Those who possess computers: 23% of urban households and 4% of rural households.
Those who can operate a computer: Among persons of age 15-29 years, nearly 56% in urban areas and 24% in rural areas.
Those who use the internet: nearly 25% in rural areas and 58% in urban areas in the same age-group
The report comes before the International Literacy Day which is celebrated on 8th September every year.
Literacy Day 2020: It will focus on the changes and challenges in learning during the Covid-19 pandemic.
SDG 4: ensure inclusive and quality education for all and promote lifelong learning.
As per UNESCO, India will achieve universal literacy by 2060.
Webinar organised on International Day of Clean Air For Blue Skies
Recently, a webinar on the occasion of the first-ever International Day of Clean Air For Blue Skies was organised.
Organised by: The Ministry of Environment, Forest and Climate Change (MoEFCC)
Aim of the International Day of Clean Air For Blue Skies: To demonstrate the close link of air quality to other environmental/developmental challenges and raise public awareness related to air quality at all levels.
Indian Government’s Efforts to combat air pollution:
It is committed to reducing the air pollution level in 122 most polluted cities.
In 2014, the Air Quality Index (AQI) was launched which currently tracks the levels of pollution on eight parameters.
Most harmful pollutants: Ground-level ozone and airborne particles
A brochure on Integrated Measures to Combat Air Pollution under the National Clean Air Programme (NCAP) was also launched in the webinar.
Suggestions for Improvement
States must work with city-specific plans, as every city has a different source of pollution.
Most effective way to reduce air pollution in cities is to identify the hotspots and then disburse funds.
Use of electric vehicles must be encouraged and the public transport should be modernised.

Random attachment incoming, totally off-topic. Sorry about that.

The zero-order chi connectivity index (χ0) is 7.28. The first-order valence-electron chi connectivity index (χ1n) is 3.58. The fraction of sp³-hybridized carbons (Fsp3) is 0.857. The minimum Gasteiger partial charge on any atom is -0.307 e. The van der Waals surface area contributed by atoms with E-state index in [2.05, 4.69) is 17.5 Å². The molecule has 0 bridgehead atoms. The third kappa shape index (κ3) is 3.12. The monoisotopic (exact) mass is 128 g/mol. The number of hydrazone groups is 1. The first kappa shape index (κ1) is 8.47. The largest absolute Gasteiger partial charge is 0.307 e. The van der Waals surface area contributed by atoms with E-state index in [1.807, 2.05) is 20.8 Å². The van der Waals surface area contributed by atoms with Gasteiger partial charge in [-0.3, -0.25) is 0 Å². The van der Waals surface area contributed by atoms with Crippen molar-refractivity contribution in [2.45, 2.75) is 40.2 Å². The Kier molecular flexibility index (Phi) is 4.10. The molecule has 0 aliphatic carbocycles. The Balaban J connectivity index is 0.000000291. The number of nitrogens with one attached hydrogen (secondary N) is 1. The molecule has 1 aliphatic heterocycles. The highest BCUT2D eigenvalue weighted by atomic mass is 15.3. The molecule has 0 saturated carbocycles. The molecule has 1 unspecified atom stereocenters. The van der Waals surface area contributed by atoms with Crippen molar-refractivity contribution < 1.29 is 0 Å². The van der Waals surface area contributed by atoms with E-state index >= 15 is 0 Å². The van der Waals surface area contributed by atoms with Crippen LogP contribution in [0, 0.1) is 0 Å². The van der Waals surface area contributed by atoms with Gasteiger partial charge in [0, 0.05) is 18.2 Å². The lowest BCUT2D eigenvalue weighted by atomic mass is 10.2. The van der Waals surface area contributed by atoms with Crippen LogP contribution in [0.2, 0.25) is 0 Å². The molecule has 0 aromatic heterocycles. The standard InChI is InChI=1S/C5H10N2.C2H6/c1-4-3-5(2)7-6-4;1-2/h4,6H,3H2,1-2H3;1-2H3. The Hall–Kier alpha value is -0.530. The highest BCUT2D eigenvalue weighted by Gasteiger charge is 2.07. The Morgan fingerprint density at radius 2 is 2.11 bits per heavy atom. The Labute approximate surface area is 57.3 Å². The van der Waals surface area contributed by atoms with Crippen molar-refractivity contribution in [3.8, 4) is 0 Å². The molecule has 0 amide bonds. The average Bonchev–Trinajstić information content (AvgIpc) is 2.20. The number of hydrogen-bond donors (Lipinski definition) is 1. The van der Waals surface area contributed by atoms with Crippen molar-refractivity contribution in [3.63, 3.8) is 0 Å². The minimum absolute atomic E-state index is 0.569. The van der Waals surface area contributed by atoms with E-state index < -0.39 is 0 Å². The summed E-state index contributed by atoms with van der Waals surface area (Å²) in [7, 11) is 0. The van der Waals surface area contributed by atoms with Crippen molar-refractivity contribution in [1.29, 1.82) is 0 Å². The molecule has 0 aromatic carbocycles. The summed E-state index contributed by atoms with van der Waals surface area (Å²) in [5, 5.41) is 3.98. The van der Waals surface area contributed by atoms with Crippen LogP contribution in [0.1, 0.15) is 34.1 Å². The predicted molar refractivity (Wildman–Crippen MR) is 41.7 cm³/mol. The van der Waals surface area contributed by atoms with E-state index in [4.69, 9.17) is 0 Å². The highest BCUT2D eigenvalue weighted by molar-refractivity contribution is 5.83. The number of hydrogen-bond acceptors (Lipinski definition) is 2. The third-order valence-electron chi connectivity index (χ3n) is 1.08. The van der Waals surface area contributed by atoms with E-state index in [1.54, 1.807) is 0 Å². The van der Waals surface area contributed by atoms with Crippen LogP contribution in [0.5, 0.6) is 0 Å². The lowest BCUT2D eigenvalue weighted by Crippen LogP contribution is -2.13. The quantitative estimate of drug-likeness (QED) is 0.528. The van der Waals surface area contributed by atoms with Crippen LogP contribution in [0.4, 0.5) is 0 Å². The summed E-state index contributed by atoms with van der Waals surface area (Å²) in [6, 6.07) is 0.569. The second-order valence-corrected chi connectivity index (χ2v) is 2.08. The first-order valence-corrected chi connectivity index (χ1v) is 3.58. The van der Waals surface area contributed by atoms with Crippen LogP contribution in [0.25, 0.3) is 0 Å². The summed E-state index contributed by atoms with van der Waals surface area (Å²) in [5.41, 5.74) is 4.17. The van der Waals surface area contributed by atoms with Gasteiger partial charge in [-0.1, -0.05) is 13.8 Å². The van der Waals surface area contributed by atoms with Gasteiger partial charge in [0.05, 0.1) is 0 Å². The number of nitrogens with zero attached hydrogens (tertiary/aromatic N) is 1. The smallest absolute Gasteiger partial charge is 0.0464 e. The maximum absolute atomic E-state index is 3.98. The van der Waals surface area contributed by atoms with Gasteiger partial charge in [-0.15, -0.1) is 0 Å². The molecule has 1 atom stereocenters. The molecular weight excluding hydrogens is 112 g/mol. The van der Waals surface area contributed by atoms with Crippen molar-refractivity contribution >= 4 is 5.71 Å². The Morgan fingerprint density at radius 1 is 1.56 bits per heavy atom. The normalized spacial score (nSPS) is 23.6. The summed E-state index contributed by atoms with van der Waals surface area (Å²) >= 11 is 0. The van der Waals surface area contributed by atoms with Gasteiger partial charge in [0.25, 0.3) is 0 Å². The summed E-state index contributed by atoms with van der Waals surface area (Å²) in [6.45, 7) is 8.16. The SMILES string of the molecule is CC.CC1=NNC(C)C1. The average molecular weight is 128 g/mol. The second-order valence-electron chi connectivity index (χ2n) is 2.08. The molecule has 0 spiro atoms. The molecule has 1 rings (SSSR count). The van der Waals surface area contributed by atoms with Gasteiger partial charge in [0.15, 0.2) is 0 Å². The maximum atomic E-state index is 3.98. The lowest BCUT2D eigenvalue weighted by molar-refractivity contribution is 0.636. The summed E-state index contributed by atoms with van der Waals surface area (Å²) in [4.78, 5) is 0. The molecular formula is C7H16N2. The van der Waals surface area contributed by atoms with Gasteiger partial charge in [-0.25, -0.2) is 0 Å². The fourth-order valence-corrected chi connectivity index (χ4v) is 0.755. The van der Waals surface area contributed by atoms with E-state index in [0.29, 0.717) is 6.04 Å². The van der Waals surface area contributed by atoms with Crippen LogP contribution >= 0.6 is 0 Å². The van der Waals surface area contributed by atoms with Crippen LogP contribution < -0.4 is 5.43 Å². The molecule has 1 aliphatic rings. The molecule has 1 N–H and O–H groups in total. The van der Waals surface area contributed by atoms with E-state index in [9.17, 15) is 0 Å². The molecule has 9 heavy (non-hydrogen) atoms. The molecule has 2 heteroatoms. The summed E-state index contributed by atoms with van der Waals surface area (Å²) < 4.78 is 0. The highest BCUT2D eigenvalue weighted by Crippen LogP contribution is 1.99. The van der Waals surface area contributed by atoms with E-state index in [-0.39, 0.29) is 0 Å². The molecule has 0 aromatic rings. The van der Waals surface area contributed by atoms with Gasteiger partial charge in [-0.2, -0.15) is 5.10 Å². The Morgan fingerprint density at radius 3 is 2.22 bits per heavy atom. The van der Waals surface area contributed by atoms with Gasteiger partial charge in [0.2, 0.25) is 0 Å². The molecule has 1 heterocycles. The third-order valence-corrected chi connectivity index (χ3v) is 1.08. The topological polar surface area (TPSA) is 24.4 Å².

Augmenting waste management Infrastructure is essential.
Car-pooling and use of public transport must be promoted.
India has migrated to BS-VI standards, quality petrol and diesel, which is an important initiative to fight against pollution.
Ministry responsible for deciding the fuel standards: Environment Ministry.
Fuel standards implemented by: The Central Pollution Control Board (CPCB)
Review of National Forest Policy, 1988 advocated
Recently the Director General of Forests has advocated for the amendment of National Forest Policy, 1988.
It is based on a research paper published in 2016 in the Natural Resources Forum, a United Nations Sustainable Development Journal.
The research paper called for sustainable forest management based on certification and a policy characterised by restoration, conservation and production equally.
There is a lack of reliable data relating to growing stock, consumption and production of timber.
The potential of timber production from Trees Outside Forests (TOFs) i.e. grown outside government Recorded Forest Areas (RFAs) must be explored and tapped.
Since the domestic timber production has declined and imports have increased manifolds. There is a need to review Export-Import Policy.
The paper emphasized on revising the Indian Forest Policy to boost domestic production.
India’s forests are currently governed by the National Forest Policy, 1988.
The Policy has environmental balance and livelihood at its centre.
Some features and Goals: (1) Maintenance of environmental stability through preservation and restoration of ecological balance; (2) Conservation of Natural Heritage (existing); (3) Checking Soil Erosion and Denudation in catchment areas of rivers, lakes, and reservoirs; (4) Checking extension of sand dunes in desert areas of Rajasthan and along coastal tracts
A draft National Forest Policy was released in 2019.
The basic thrust of the draft is conservation, protection and management of forests along with safeguarding the interest of tribals and forest-dependent people.
International Day to protect Education from attack launched
The first-ever International Day to Protect Education from Attack is being celebrated on September 9, 2020.
Theme: “Protect Education, Save a Generation.”
The day was established by a unanimous decision of the UN General Assembly.
UNESCO and UNICEF were called on to raise awareness of the plight of millions of children living in countries affected by conflict.